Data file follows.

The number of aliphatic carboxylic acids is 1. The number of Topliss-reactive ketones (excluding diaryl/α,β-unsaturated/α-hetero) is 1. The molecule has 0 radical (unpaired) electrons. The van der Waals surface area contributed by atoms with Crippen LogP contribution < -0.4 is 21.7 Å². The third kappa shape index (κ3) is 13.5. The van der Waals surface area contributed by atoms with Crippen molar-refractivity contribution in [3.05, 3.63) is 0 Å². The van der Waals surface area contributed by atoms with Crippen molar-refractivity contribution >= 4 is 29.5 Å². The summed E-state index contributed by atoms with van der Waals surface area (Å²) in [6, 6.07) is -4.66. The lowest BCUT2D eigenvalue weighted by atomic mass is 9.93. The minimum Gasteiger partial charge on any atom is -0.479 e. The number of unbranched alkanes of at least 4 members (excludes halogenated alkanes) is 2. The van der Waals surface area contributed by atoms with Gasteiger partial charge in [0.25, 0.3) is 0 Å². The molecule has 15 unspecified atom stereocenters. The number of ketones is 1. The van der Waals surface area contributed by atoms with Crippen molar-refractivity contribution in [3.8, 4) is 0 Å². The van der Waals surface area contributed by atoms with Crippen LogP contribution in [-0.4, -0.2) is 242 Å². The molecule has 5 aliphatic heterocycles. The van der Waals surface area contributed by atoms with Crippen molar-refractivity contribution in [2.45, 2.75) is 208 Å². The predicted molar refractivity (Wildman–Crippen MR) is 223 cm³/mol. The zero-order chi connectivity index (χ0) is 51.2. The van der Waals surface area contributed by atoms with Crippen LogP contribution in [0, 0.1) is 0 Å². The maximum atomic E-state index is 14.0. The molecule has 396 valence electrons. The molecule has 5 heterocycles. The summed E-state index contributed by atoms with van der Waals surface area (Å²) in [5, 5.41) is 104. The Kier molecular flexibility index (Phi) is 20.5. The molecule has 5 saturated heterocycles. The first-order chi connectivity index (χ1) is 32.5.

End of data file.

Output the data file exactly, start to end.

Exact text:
The number of aliphatic carboxylic acids is 1. The number of Topliss-reactive ketones (excluding diaryl/α,β-unsaturated/α-hetero) is 1. The molecule has 0 radical (unpaired) electrons. The van der Waals surface area contributed by atoms with Crippen LogP contribution < -0.4 is 21.7 Å². The third kappa shape index (κ3) is 13.5. The van der Waals surface area contributed by atoms with Crippen molar-refractivity contribution in [3.05, 3.63) is 0 Å². The van der Waals surface area contributed by atoms with Crippen molar-refractivity contribution >= 4 is 29.5 Å². The summed E-state index contributed by atoms with van der Waals surface area (Å²) in [6, 6.07) is -4.66. The lowest BCUT2D eigenvalue weighted by atomic mass is 9.93. The minimum Gasteiger partial charge on any atom is -0.479 e. The number of unbranched alkanes of at least 4 members (excludes halogenated alkanes) is 2. The van der Waals surface area contributed by atoms with Gasteiger partial charge in [0.25, 0.3) is 0 Å². The molecule has 15 unspecified atom stereocenters. The number of ketones is 1. The van der Waals surface area contributed by atoms with Crippen molar-refractivity contribution in [3.8, 4) is 0 Å². The van der Waals surface area contributed by atoms with Crippen LogP contribution in [-0.4, -0.2) is 242 Å². The molecule has 5 aliphatic heterocycles. The van der Waals surface area contributed by atoms with Crippen molar-refractivity contribution in [2.45, 2.75) is 208 Å². The predicted molar refractivity (Wildman–Crippen MR) is 223 cm³/mol. The zero-order chi connectivity index (χ0) is 51.2. The van der Waals surface area contributed by atoms with Crippen LogP contribution in [0, 0.1) is 0 Å². The maximum atomic E-state index is 14.0. The molecule has 396 valence electrons. The molecule has 5 heterocycles. The summed E-state index contributed by atoms with van der Waals surface area (Å²) in [5, 5.41) is 104. The Kier molecular flexibility index (Phi) is 20.5. The molecule has 5 saturated heterocycles. The first-order chi connectivity index (χ1) is 32.5.